The deeper problem here is not so much the comparison between middle class suffering, and the suffering of the third world poor – the silent majority that does not and cannot take part in protests – the problem is rather the intimation, through such slogans, of a world united against corporate greed, the evil one percent, the super rich elite that keeps everyone else in poverty.
Is this really the problem? Is there really this class of people that use their wealth and power to oppress everyone else? Certainly there are influential people in the world that wield incredible power, but even if they wish to oppress us, could they do so without our complicity? Power requires a machine through which it can maintain itself, and the operation of this machine requires a great many people, far more than those we could call the super rich: it requires the complicity, the involvement, of those who are merely rich (relative to the world average), in other words, the middle classes, many of which attend protests and count themselves among the 99%.
The phrase ‘corporate greed’ is interesting: what is corporate greed? It is the insatiable appetite for profits, for ever-increasing profits, to cut costs at the expense of ethical integrity, employing people for slavish rates of pay, etc. But what drives this system? Why must profits go up and costs be kept low? If there is a need to ‘supply’ in this way, is there not demand that drives it? Those that wish to blame the few might say that, yes, but corporations don’t need to continue lowering costs, they could make more ethical decisions even if it means charging more for their products. However, this is an impossible idealism: Companies that don’t do everything to cut costs these days get annihilated by competitors who do and are able to drive down prices and squeeze them out of the market. There are companies out there that could be singled out as singularly unscrupulous, but when we think about it, these companies are some of the most liked, the most ubiquitous. Our adoration of brands goes hand in hand with our adoration of the super rich that the 99% supposedly despise. It is interesting that so many magazines are devoted to following every aspect of super rich lives and lifestyles. We love the lives of the super rich, we love their melodramas and tales of their frivolous excesses.
And that is the problem. The 99% both love and hate the super rich, want to become them or otherwise annihilate them completely – we can’t decide. We want to be like them, to have the things that they have, otherwise we don’t want anybody to have them. We may be part of the 99%, but much of the way in which we behave suggests that we don’t want to be.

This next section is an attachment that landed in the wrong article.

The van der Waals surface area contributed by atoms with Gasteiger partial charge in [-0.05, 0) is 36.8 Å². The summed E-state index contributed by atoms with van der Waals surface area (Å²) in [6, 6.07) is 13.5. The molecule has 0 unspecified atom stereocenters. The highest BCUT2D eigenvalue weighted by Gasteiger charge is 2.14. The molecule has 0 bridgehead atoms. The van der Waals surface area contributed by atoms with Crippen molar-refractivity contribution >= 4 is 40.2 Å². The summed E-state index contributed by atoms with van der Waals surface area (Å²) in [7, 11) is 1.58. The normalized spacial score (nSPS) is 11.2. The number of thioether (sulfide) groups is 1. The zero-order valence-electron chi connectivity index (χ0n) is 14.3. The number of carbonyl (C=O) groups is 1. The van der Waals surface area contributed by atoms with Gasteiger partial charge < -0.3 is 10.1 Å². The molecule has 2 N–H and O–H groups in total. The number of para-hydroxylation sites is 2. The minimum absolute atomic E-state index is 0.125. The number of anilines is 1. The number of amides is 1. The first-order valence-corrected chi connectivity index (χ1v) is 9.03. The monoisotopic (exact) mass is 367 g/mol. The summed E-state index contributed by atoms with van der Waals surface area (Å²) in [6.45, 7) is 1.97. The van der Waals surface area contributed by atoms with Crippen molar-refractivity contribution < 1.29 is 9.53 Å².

Corporate greed and individual greed are two sides of the same coin. Corporate greed is nothing without the desire that drives us to consume, to acquire desirable goods that we use to denote our wealth and growing status. Corporate greed is nothing without the desires of the many. We may choose to band together with the poor, throw ourselves in with their lot, and collectively wave our fists at the corporate world, but we should really be waving them at each other and asking if we aren’t the glue that holds the whole system together – this glue, we feel, is something that we are hopelessly stuck in, it is our reason to do nothing, to resign ourselves to our own helplessness.
Much was made of the role that social media played in the protests. When the beleaguered Egyptian government realised that the protesters were using social networking sites to organise themselves, they attempted to shut the Internet down. The Occupy protests also seemed to spread with the force of the Internet. Those that place undue importance on the role of social media understandably don’t tend to consider that it has lead to an innocuous form of protest that requires doing very little at all.
Social media enables us to join all sorts of groups and causes without really doing anything. While clicking a link and joining a group, feeling a sense of indignation for a while is better than nothing, it remains a hollow act that does little more than make us feel good about ourselves. The awarding of the Person of the Year to ‘The Protester’ has a similar feel-good effect for Time’s readership. The magazine made a similar move in 2006 when it awarded the prize to ‘You’, a reference to the fact that everyone takes part in creating Internet content, that each and every one of us is taking part in the creation of a wonderful world of communication and information.